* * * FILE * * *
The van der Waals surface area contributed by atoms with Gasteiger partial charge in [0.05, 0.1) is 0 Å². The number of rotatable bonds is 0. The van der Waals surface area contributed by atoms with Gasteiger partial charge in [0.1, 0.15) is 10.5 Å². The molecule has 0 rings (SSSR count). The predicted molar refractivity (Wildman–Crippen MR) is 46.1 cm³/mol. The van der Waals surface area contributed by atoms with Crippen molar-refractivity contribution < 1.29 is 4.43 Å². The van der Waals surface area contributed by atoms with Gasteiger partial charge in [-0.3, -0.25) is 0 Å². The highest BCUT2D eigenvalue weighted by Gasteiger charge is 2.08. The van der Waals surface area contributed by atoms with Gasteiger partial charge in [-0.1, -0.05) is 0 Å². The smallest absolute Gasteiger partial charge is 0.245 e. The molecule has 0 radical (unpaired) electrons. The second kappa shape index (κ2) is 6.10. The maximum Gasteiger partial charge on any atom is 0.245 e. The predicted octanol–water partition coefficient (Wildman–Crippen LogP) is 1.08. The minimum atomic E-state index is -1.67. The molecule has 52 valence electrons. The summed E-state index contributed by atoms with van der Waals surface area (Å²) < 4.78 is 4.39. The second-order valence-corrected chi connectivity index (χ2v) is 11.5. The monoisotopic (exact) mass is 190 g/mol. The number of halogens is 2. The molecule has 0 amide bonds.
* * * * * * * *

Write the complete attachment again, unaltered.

The van der Waals surface area contributed by atoms with Gasteiger partial charge in [0.05, 0.1) is 0 Å². The number of rotatable bonds is 0. The van der Waals surface area contributed by atoms with Gasteiger partial charge in [0.1, 0.15) is 10.5 Å². The molecule has 0 rings (SSSR count). The predicted molar refractivity (Wildman–Crippen MR) is 46.1 cm³/mol. The van der Waals surface area contributed by atoms with Crippen molar-refractivity contribution < 1.29 is 4.43 Å². The van der Waals surface area contributed by atoms with Gasteiger partial charge in [-0.3, -0.25) is 0 Å². The highest BCUT2D eigenvalue weighted by Gasteiger charge is 2.08. The van der Waals surface area contributed by atoms with Gasteiger partial charge in [-0.1, -0.05) is 0 Å². The smallest absolute Gasteiger partial charge is 0.245 e. The molecule has 0 radical (unpaired) electrons. The second kappa shape index (κ2) is 6.10. The maximum Gasteiger partial charge on any atom is 0.245 e. The predicted octanol–water partition coefficient (Wildman–Crippen LogP) is 1.08. The minimum atomic E-state index is -1.67. The molecule has 52 valence electrons. The summed E-state index contributed by atoms with van der Waals surface area (Å²) < 4.78 is 4.39. The second-order valence-corrected chi connectivity index (χ2v) is 11.5. The monoisotopic (exact) mass is 190 g/mol. The number of halogens is 2. The molecule has 0 amide bonds.